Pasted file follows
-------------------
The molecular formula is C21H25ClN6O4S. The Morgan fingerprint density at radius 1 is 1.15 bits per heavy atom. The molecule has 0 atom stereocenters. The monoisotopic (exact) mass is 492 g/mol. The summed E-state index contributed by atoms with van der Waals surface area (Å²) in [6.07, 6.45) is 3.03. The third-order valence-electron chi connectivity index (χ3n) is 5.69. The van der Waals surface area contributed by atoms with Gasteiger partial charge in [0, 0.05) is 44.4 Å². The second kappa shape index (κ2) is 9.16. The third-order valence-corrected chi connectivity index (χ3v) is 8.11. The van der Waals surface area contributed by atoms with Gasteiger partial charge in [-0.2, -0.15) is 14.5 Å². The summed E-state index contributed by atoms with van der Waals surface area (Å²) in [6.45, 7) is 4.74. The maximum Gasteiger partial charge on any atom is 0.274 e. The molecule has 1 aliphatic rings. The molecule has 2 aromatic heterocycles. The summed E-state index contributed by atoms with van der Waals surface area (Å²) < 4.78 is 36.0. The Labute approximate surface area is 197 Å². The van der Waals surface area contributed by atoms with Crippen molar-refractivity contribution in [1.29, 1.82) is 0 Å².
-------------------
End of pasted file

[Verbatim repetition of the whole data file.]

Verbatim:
The molecular formula is C21H25ClN6O4S. The Morgan fingerprint density at radius 1 is 1.15 bits per heavy atom. The molecule has 0 atom stereocenters. The monoisotopic (exact) mass is 492 g/mol. The summed E-state index contributed by atoms with van der Waals surface area (Å²) in [6.07, 6.45) is 3.03. The third-order valence-electron chi connectivity index (χ3n) is 5.69. The van der Waals surface area contributed by atoms with Gasteiger partial charge in [0, 0.05) is 44.4 Å². The second kappa shape index (κ2) is 9.16. The third-order valence-corrected chi connectivity index (χ3v) is 8.11. The van der Waals surface area contributed by atoms with Gasteiger partial charge in [-0.2, -0.15) is 14.5 Å². The summed E-state index contributed by atoms with van der Waals surface area (Å²) in [6.45, 7) is 4.74. The maximum Gasteiger partial charge on any atom is 0.274 e. The molecule has 1 aliphatic rings. The molecule has 2 aromatic heterocycles. The summed E-state index contributed by atoms with van der Waals surface area (Å²) < 4.78 is 36.0. The Labute approximate surface area is 197 Å². The van der Waals surface area contributed by atoms with Crippen molar-refractivity contribution in [1.29, 1.82) is 0 Å².